Astra Film Festival presents the real Romania through its diverse selection of documentary feature films

The 29th edition of the Astra Film Festival, which will take place between October 9 and 16, at the Astra open-air Museum in Sibiu, presents a selection of the most recent Romanian documentary films.

The screenings will take place in the presence of the filmmakers, who will enter a dialogue with the audience.

"This autumn's edition will truly be a festival, in all the brightest meanings of that word, considering that most of the films in the official selection are premieres and bring never-before-seen content to the big screen,” says Dumitru Budrala, director and founder of the Astra Film Festival. “These are poorly financed productions that spent years in the making, which is another argument to support their claim as relevant and valuable content.”

The film that will be opening the festival is Cătălina Tesăr and Dana Bunescu’s The Chalice. Of Sons and Daughters (2022) – an incursion into the fascinating world of the Roma ‘cortorari’. The film shows what life is like for this traditional Roma community from Transylvania, exploring ancient customs, marked by arranged marriages, at the center of which is symbolically placed the golden cup handed down from generation to generation. The film was conceived a few years ago within the DokTank Astra Film laboratory program, and in order to document it, Cătălina Tesăr, Ph.D. in anthropology at University College London, spent two years among the locals, during which time she learned their language and customs.

Community and tradition are also discussed in two other films: Memories from the community of Gheorgheni and Frumoasa by Armine Vosganian (2022) – a film that features 100-year-old Peter, the only man from Frumoasa who still speaks Armenian and knows the customs of earlier times; and Alexandra Gulea’s deep foray into the community of Aromanians in their historical exile, between the mountains and the sea – Flying Sheep (2022).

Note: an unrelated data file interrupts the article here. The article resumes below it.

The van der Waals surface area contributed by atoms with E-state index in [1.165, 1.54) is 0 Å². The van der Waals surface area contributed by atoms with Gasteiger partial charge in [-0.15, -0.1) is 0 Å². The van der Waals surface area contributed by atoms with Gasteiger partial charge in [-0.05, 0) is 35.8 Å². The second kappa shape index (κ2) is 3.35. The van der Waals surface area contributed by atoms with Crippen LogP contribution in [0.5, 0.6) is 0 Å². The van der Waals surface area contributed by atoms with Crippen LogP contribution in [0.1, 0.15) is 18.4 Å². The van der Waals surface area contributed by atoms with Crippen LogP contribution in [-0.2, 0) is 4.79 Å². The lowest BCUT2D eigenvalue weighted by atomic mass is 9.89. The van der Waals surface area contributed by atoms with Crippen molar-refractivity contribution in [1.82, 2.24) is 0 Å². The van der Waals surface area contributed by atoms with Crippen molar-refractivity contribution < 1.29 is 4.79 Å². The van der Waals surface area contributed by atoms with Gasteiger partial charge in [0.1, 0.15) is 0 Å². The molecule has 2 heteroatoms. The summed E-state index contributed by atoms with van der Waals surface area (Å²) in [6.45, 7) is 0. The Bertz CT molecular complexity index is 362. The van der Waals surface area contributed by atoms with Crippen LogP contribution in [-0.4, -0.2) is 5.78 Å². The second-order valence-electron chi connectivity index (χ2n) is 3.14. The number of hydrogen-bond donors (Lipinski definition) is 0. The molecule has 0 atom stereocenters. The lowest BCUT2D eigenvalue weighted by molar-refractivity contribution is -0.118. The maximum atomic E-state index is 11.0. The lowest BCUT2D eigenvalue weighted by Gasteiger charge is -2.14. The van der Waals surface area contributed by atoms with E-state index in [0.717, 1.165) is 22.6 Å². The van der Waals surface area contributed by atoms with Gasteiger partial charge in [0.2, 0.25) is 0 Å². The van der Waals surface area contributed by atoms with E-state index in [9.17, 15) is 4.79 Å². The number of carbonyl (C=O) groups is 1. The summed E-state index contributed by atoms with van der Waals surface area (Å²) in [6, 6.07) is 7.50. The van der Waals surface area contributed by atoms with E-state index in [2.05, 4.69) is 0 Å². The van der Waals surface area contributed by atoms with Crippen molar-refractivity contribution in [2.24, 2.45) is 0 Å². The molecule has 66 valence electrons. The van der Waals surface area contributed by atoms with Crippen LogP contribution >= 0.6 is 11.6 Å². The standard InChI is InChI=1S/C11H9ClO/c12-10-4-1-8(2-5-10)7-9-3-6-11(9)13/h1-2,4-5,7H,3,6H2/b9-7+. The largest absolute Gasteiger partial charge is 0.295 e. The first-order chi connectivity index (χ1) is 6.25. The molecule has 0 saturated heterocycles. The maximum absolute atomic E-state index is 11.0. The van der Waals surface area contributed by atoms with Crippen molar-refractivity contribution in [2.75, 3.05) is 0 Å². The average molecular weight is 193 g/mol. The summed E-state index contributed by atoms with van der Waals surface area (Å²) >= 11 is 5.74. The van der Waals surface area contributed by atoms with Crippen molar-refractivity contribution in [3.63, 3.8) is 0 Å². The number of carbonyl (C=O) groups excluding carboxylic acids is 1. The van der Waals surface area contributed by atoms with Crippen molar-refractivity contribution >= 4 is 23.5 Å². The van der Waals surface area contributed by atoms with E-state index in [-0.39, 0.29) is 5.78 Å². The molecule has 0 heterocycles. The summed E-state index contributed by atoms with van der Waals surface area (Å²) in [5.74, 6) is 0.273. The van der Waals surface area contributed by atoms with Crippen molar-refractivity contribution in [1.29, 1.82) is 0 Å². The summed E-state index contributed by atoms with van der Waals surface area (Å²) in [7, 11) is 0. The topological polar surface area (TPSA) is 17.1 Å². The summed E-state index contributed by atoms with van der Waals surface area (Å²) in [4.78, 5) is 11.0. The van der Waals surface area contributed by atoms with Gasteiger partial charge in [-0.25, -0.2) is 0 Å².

Writer Adina Popescu and director Iulian Ghervas bring to the silver screen a documentary film that tells the story of a football team that has been in the bottom league for decades, and of a rural community in the middle of Transylvania - Eagles from Șaga (2021).

Documentary filmmakers are still studying the impact that the communist regime had on the lives of so many people.

Dragoș Zămosteanu’s In search of the engineer Dragomirescu (2022) is a story about a man that was sent to prison for singing Romania’s present-day national anthem Deșteaptă-te, Române!, never to return.

Rear Entrance to Socialism (2022) by László Csibi describes communist censorship as perceived by Hungarian media representatives, members of political structures and cultural figures who were active during the communist regime.

While Sebastian Mihăilescu’s You Are Ceaușescu To Me (2022) is an experimental mix of documentary and fiction that follows the reactions of young people between the ages of 15 and 22 who want to play the role of Nicolae Ceaușescu in his youth.

Two Romanian films from the official selection address the phenomenon of migration.

The film Waves on dry soil (2021) by Raluca David was filmed in Ecuador, the Republic of Moldova and Portugal, and tells the story of a young Moldovan surfer who tries to overcome his immigrant status.

While Arsenie’s First Birthday (2022) by Valentin-Rareș Fogoroș follows the struggle of a woman from Ukraine as she fights bureaucracy to obtain EU documents for her son Arsenie.

One of the most emotional portraits that will be presented at the festival is Trapped In His Own Movie (2022), a documentary in which Alexandru Oiță presents the fate of director Andrei Cătălin Băleanu, showing the truth behind the Romanian expression “Life trumps film”.

And Too Close (2022) by Botond Püsök is a tense story about a mother of two children, and the turmoil she experiences when she is forced to accept parental visitation from the father of the second child after he is released from the penitentiary where he had been imprisoned for what he did to the woman’s first child.

All of these films create a collage of what Romania looks like and is in its depths.

After the festival, some of the films will be available to watch online on Romanian territory.

More information is available on the film festival’s official website.

maia@romania-insider.com

(Photo source: Astra Film Festival)